Mission/Spanish Revival is a common style in the southwestern United States and Florida. In many ways, this style was a Spanish colonial area response to the Colonial Revivals found in other parts of the country. The 1915-1916 Panama-California Exposition in San Diego popularized this style. These elaborately designed buildings showed elaborations found throughout the Latin America. The style quickly spread from the publicity associated with the exposition.

Primary Stylistic Features
  • Low pitched roof with little or no eave overhang.
  • Red tile roof covering.
  • Prominent arch above door or windows.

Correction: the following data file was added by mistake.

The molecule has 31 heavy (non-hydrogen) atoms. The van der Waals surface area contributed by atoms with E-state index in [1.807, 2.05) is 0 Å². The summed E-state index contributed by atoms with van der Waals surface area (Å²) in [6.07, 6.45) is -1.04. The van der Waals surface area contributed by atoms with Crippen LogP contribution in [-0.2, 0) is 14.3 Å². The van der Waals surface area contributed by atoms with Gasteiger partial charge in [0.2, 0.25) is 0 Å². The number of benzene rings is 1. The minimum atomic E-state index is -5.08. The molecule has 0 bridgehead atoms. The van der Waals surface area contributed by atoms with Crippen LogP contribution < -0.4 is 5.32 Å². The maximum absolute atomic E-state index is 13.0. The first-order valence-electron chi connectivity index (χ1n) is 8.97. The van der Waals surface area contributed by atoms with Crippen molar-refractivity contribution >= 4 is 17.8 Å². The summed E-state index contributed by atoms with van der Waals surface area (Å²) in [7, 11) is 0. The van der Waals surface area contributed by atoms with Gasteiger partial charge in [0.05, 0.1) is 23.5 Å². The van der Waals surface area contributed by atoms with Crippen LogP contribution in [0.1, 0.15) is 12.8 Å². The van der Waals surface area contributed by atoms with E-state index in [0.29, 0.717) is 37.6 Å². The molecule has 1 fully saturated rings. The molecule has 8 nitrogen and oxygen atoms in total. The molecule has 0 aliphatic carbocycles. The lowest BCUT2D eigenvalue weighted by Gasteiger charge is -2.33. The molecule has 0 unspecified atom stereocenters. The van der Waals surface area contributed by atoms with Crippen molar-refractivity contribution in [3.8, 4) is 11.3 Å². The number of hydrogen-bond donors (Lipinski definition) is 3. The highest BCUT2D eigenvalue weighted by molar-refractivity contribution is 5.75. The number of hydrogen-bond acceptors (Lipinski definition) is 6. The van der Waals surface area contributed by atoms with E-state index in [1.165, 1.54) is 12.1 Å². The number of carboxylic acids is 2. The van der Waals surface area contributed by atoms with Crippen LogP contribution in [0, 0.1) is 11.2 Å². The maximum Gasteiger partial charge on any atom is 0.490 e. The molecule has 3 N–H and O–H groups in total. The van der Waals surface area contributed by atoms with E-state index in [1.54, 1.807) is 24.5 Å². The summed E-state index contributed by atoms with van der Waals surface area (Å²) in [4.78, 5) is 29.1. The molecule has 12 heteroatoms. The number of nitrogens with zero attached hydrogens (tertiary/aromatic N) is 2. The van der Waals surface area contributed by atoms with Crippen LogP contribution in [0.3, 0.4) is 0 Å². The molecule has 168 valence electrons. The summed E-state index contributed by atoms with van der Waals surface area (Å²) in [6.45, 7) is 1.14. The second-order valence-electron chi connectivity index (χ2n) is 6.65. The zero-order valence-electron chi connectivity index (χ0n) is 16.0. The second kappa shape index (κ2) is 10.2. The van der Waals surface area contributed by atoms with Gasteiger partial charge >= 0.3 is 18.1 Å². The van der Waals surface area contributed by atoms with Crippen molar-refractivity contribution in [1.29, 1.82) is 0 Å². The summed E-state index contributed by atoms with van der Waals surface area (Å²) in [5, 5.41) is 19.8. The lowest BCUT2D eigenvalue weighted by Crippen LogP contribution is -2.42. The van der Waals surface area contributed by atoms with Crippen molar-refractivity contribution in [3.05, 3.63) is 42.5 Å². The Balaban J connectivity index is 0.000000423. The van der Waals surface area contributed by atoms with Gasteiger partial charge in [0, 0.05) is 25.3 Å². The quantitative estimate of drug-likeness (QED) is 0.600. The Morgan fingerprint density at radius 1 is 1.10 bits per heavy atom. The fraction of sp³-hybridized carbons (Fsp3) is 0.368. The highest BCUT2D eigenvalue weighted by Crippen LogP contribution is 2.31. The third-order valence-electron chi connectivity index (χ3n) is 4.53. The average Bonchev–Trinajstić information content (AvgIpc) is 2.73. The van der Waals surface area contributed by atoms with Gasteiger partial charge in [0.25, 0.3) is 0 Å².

• Asymmetrical façade.
  • Stucco wall surface.
Secondary Stylistic Features
  • Carved doors.
  • Spiral columns or pilasters.
  • Tile work.
  • Decorative window grills.
  • Arcaded walkways.

Evaluation Considerations

The Mission/Spanish Colonial style is extremely rare in Alaska. This style will likely be encountered with individual buildings and may exist within a historic district. To be eligible, a Mission/Spanish Colonial building should have a tile roof, low pitched roof and stucco. Other primary and secondary features should be present, but are not necessary. Extreme flexibility should be exercised when applying integrity.